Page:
Shannon Wright

SXSW Friday, March 19, 1999

Shannon Wright

with Andrew Bird’s Bowl of Fire

at the Jazz Bon Temps Room

Breaking away from her Crowsdell roots, Shannon Wright has started a solo career with much promise. Her showcase at South by Southwest, though plagued by technical glitches, proved to show her growth as a songwriter and performer. The set, which featured Shannon Wright on acoustic guitar and organ, had a haunting, P.J. Harvey quality far removed from the jingle-jangle of Crowsdell. But Crowsdell, with its sweet façade, featured some tough, heartbreaking, lyrics, and Wright’s songwriting continues in that vein. Though still painfully shy, and reserved on stage, Shannon Wright added a showy touch by hooking her Wurlitzer to a note display used in music classes that lights up the notes on a keyboard layout that punctuated the songs played on a darkened stage. Unfortunately, persistent and unnecessary microphone problems forced a premature exit. Shannon Wright has left her Crowsdell days behind her, and has a lovely future ahead.

Following the problem-plagued Shannon Wright show, another musician leaving a popular band behind for a stab at a solo career was Andrew Bird. His new band, Andrew Bird’s Bowl of Fire, is the new project for Squirrel Nut Zippers’ fiddle player, Andrew Bird.

He sings and plays the violin though songs that celebrate the dark recesses of the bayou. Blending Dixieland, Cajun, swing, and good old fashioned honky-tonk, he creates a musical world of it’s own, a world Tennessee Williams may have been loathe to explore. You can almost visualize a shanty club on the bayou with this music piping out in an oppressively hot, steamy night. Bird has a lot of fun with his music and his lyrics, and is an impressive showman. The Bowl of Fire boasts some strong, confident, musicians who seem extremely comfortable with the music and can really cut it loose live. A fun act, with extremely intelligent music to play.

Western State Hurricanes

at the Iron Cactus

The Western State Hurricanes were one of my SXSW finds. I was determined during this year’s event to act like an A&R guy on a James Bond-like mission of streaking from venue to venue every night.

During previous years, seeing bands I was required to see due to my job as a publicist filled most of my Austin experiences. This year, I vowed to actually read the band descriptions for each night and go see those bands that sounded interesting. This method led me to this Seattle band, “upstarts with a charismatic stage presence, offbeat melodies and plenty of hooks.”

Mixing some of the rocking power of a Swervedriver or Magnapop with the quirky pop of the Seymores, Thin Lizard Dawn, or Buffalo Tom, the Hurricanes produced an amazingly catchy show. A standard four piece rock lineup fronted by a guy named John with his slightly geeky vocals – think Lotion with a touch of They Might Be Giants and Sunbrain – the group threw in some nicely placed and strong vocal harmonies courtesy of their exceptional female guitarist.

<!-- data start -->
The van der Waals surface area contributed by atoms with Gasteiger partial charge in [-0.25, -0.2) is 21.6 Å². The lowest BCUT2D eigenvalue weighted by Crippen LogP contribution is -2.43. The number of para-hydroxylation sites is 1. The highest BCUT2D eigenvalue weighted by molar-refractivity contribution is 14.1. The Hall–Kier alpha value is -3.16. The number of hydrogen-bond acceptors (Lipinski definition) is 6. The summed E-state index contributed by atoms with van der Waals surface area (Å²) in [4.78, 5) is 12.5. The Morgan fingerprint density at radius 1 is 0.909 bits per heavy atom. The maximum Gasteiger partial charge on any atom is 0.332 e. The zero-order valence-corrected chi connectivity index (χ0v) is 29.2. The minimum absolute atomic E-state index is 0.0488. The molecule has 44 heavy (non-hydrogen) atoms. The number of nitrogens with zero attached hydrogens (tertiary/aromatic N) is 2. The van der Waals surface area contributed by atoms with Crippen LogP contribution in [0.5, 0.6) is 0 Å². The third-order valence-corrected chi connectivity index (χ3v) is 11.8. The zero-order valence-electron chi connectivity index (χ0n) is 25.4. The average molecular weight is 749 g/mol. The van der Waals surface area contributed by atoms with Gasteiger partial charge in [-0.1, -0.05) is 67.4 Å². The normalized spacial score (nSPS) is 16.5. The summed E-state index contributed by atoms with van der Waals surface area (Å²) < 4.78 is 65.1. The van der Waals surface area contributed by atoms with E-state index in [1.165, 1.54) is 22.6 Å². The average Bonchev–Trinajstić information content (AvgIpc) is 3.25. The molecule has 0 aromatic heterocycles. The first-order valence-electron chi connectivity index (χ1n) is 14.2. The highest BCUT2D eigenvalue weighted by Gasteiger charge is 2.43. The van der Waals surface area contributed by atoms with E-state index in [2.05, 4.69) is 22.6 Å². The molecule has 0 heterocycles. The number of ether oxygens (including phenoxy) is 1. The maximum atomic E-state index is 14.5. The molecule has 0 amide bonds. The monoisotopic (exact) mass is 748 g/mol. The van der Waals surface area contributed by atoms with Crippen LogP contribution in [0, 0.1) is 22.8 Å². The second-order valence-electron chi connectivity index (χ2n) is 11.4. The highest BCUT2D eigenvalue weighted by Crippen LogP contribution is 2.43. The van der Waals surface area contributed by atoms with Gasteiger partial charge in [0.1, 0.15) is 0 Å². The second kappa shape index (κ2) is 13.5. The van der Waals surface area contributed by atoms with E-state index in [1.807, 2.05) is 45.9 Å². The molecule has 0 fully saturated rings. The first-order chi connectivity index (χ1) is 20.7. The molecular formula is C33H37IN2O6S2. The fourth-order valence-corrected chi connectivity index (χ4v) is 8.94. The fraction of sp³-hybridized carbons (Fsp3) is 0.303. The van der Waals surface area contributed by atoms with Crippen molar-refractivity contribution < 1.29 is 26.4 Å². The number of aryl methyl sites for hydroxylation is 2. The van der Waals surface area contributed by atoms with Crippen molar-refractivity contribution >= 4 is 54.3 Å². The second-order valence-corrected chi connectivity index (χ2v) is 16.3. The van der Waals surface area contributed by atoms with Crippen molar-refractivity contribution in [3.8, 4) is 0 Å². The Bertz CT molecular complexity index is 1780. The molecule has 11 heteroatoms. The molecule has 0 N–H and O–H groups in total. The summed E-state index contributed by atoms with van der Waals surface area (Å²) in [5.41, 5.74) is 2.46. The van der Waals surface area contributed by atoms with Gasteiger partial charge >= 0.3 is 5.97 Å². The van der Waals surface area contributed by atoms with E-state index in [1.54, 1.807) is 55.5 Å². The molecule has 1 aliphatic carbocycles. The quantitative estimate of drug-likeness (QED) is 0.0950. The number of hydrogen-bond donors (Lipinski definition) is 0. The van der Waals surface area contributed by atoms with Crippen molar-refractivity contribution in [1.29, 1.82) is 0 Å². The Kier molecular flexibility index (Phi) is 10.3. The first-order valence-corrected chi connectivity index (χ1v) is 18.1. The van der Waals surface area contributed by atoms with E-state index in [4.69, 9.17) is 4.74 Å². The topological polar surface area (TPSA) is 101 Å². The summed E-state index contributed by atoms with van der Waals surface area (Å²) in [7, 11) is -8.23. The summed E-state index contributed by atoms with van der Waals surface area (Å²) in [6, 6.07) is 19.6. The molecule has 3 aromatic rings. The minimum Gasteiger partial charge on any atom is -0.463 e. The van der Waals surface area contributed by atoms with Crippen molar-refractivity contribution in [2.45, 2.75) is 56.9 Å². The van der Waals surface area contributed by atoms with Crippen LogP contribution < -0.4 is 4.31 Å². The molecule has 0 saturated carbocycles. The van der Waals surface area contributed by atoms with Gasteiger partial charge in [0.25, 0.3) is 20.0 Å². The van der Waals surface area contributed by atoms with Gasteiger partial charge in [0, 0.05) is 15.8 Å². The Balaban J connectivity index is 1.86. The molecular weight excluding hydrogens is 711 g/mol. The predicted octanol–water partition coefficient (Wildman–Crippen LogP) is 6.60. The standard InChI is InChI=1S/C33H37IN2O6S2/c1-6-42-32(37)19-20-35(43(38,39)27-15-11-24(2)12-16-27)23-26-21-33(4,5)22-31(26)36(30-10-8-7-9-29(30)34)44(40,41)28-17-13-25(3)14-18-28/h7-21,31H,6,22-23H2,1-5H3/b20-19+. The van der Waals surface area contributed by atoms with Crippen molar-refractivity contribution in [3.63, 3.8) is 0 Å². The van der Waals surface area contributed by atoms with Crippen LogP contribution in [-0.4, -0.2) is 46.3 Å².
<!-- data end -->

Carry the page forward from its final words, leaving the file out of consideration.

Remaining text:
The music had plenty of variations in tempo and pop style, both inter- and intra-song. It was a mesmerizing blend that stopped me from visiting any other venues or seeing any other bands during their hour. I was impressed enough to stick around twenty minutes afterwards waiting for their misplaced demo CDs to show up.

Western State Hurricanes were an excellent band that aptly showed why they were reportedly one of the “big buzz bands” at 1998’s NXNW. Their CD doesn’t quite have the same hook and energy yet of their live show, but it shows plenty of promise. Especially since, amazingly enough, I was told by the lead singer that they had been together for less than a year.

Western State Hurricanes, simply put, was one of the bands that made my SXSW the musical experience it is supposed to be.

Mustard Plug

with the Nobodys

at Emo’s Jr.

Friday night’s Hopeless Records showcase was high on my must-hit list, mostly because I didn’t want to miss another chance to see Mustard Plug. The Grand Rapids-based ska-punksters have been a favorite of mine since 1993’s Big Daddy Multitude .

I arrived early enough to catch the last half of the Nobodys’ set. I was damned glad I had. The Nobodys have a classic, Ramones-derived punk sound, not unlike the Queers (who played later in the night), but harder and faster than those guys ever were. The Nobodys were catchy, melodic, and a whole lot of fun, dedicating “Best Damn Tits I’ve Ever Seen” to a girl in the front row, and ending their set with a perfect cover of AC/DC’s “Whole Lotta Woman.” I’d never heard the Nobodys before this show, but you can be sure I’ll be there next time they hit town!

After a quick set change, Mustard Plug hit the stage for a set largely comprised of tunes from their brand new record, Pray For Mojo , which continues their progress towards a more punk-oriented sound. That’s not to say that they’ve left the ska elements behind, but they’ve definitely gotten crunchier over the years, as new tunes like “Throw a Bomb” and “Everything Girl” provoked almost as much pogoing as skanking from the young crowd. I’ll admit I was hoping to hear some of their older material, but with only 40 minutes allotted and a new record out, it makes sense that they’d want to get the new stuff out there. Besides, by the time they closed with the raucous new sing-along number “We’re Gunna Take on the World,” I was as entranced as anyone. Another stunning performance from a band that never disappoints. By the way, they’re coming back through the Southeast this month, so catch ’em if you can!

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